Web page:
Volume 14 Supplement 1

Proceedings of the 8th Global Arthritis Research Network (GARN) Meeting and 1st Bio-Rheumatology International Congress (BRIC)

Open Access

Uncoupling protein 3 attenuates generation of reactive oxygen species by interacting with thioredoxin 2 in the mitochondrial intermembrane space

  • Katsuya Hirasaka1,
  • Edward M Mills2,
  • Shohei Kohno1,
  • Tomoki Abe1,
  • Chika Ikeda1,
  • Tasuku Maeda1,
  • Shigetada Kondo1,
  • Ayako Maita1,
  • Yuushi Okumura1 and
  • Takeshi Nikawa1
Arthritis Research & Therapy201214(Suppl 1):P24

DOI: 10.1186/ar3625

Published: 29 February 2012

Uncoupling protein 3 (UCP3) is primarily expressed in the inner membrane of skeletal muscle mitochondria. It has been proposed that UCP3 reduces production of reactive oxygen species (ROS) and oxidative damage. However, the mechanisms by which UCP3 attenuates ROS production are not well understood. Here we report that UCP3 interacts with the non-processed form of thioredoxin 2 (Trx2), a redox protein that is localized in mitochondria, but not processed Trx2, which is involved in cellular responses to ROS. The hydrophilic sequences within the N-terminal tail of UCP3, which faces the intermembrane space, are necessary for binding to Trx2. In addition, Trx2 directly associated with UCP3 through a mitochondrial targeting signaling sequence, was processed in the intermembrane space, and thereby allowing redox reactions. A bimolecular fluorescence complementation analysis demonstrated that the interaction of these proteins occurs in the mitochondrial intermembrane space. Furthermore, increased UCP3 expression significantly attenuated ROS production in isolated mitochondrial without effects on membrane potential, however this effect is lost by Trx2 knock down. These results suggest that UCP3 binds to Trx2 in the mitochondrial intermembrane space and attenuates ROS production.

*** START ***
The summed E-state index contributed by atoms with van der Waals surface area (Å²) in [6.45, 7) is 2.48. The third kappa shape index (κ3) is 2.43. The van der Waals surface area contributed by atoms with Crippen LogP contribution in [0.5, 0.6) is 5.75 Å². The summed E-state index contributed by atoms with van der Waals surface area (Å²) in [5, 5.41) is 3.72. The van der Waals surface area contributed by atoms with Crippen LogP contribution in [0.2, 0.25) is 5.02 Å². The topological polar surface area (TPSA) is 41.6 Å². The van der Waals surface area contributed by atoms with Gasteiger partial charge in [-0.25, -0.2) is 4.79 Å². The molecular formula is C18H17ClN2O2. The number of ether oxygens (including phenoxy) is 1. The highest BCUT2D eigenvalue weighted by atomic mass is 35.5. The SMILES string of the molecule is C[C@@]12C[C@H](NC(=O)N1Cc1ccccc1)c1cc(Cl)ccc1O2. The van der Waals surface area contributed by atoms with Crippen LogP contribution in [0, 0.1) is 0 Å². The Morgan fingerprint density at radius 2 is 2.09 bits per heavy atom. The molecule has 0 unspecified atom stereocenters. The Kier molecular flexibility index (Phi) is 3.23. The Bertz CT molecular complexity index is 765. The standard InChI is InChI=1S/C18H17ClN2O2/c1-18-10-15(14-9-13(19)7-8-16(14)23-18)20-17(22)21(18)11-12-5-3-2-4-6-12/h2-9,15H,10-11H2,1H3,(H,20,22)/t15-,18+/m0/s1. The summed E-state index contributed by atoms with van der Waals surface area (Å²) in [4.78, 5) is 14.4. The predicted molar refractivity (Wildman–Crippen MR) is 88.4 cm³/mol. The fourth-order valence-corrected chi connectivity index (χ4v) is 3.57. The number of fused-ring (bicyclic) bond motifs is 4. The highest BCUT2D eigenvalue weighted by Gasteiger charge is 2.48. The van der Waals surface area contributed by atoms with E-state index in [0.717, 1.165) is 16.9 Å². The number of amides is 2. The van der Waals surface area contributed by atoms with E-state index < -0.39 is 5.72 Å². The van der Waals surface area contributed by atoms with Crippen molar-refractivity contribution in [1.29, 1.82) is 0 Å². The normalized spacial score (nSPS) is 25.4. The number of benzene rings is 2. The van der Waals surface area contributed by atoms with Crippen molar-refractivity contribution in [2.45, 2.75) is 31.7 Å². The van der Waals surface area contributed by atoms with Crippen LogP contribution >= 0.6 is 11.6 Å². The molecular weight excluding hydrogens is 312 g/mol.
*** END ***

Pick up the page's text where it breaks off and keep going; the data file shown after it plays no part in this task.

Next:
Authors’ Affiliations

Department of Nutritional Physiology, Institute of Health Biosciences, University of Tokushima
Division of Pharmacology/Toxicology, University of Texas at Austin


© Hirasaka et al.; licensee BioMed Central Ltd. 2012

This article is published under license to BioMed Central Ltd. This is an Open Access article distributed under the terms of the Creative Commons Attribution License (http://creativecommons.org/licenses/by/2.0), which permits unrestricted use, distribution, and reproduction in any medium, provided the original work is properly cited.